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(NYSE: NSC) has begun to focus more on lengthening trains and increasing train weights as a way to keep costs down and increase network productivity, according to executives on the company’s fourth-quarter earnings call on Wednesday.
“Traffic coming back is our challenge and opportunity,” Norfolk Southern (NS) Chief Operating Officer Cindy Sanborn told investors and analysts on the call.
NS’ first steps in its deployment of precision scheduled railroading (PSR), an operating tool that seeks to streamline operations, were aimed at modifying NS’ infrastructure and removing excess assets. NS rationalized six hump yards and shed locomotives, and it redesigned its southern operations around Atlanta ahead of the 2020 peak season to improve network flow.
Now that these measures have largely been completed, the company has started to increase train lengths and train weights, which resulted in record fuel efficiency in the fourth quarter, Sanborn said. These measures were taken while deploying a trimmed workforce, she said.
Indeed, train lengths and weights increased by 10% over the fourth quarter of 2019, while fuel efficiency rose 3%.
“PSR is really about simplifying things and having very good asset turns” and absorbing volume growth into existing trains, Sanborn said.
Should traffic grow, especially in the second half of the year, NS can add resources but it will also consider other measures to help keep costs down, such as tactically adding extra trains or rebalancing the mix of existing trains, executives said.
The real mission is to keep railcars moving, and NS is pivoting more now toward increasing train lengths and weights, Sanborn said. But NS will always circle back and seek to increase car speeds, she said.
NS also plans to keep employee headcount in 2021 flat to lower compared with 2020 levels, depending on how and where incremental volumes recover, according to NS CFO Mark George.
NS is targeting an operating ratio (OR) of 60% for the year, which will result from anticipated higher revenues and volumes, coupled with lower expenses.
NS reported an adjusted OR of 64.4% for 2020. Investors sometimes use OR to gauge the financial health of a company, with a lower OR implying improved financial health. OR is a company’s expenses as a percentage of revenue.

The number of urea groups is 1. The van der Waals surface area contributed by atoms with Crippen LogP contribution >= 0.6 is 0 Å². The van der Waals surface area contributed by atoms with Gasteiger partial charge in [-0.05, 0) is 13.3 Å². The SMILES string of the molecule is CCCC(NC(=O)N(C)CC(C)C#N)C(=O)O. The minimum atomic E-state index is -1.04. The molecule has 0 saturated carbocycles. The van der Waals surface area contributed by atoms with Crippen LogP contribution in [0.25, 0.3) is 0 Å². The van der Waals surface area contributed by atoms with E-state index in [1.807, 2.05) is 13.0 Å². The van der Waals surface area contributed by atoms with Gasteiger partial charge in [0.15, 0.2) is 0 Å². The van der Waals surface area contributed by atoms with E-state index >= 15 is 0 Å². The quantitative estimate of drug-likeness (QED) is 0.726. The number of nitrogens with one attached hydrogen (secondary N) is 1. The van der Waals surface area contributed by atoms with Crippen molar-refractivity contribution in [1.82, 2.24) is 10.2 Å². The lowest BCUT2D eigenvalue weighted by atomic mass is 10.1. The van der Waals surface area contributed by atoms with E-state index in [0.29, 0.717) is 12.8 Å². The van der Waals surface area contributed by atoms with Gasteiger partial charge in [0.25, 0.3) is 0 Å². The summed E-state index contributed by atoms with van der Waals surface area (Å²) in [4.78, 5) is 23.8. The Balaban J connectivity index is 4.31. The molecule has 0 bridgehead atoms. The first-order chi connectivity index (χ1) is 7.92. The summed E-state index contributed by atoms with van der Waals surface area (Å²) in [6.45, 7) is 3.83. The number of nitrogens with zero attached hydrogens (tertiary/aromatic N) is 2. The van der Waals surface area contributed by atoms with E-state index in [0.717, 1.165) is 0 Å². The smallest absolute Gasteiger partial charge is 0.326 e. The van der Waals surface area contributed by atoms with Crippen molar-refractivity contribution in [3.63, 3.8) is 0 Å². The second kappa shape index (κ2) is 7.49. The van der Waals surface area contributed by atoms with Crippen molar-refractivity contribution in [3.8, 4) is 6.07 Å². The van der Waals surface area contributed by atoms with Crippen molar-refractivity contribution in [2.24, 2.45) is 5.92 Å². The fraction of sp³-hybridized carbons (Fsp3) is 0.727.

“We see ample opportunities to affect more positive change and remain focused on closing the OR gap with the industry,” said NS President and CEO Jim Squires.
Fourth-quarter financial results
In the fourth quarter, NS occasionally took locomotives out of storage to relieve congested areas, but they were put back into storage after the congestion was relieved. NS also dealt with some COVID-19 impacts on its network because of employees out due to sickness or being in quarantine.
Congestion at the West Coast ports in the fourth quarter limited transcontinental volume, and it caused some of NS’ channel partners to allocate more assets there, said NS Chief Marketing Officer Alan Shaw.
Meanwhile, NS’ channel partners dealt with congestion in Chicago as a result of drayage availability and warehouses needing to comply with pandemic-related protocols. These factors slowed the turnover of chassis and boxes, but NS worked with its channel partners and customers to mitigate those impacts, Shaw said.
NS’ fourth-quarter net income rose 1% as an 8% decrease in operating expenses helped to offset a 4% decline in operating revenues.
Net profit was $671 million, or $2.64 per share, for the fourth quarter of 2020, compared with $666 million, or $2.55 per share, for the fourth quarter of 2019.
For more on NS’ fourth-quarter financial results, go here.
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This article first appeared on www.freightwaves.com
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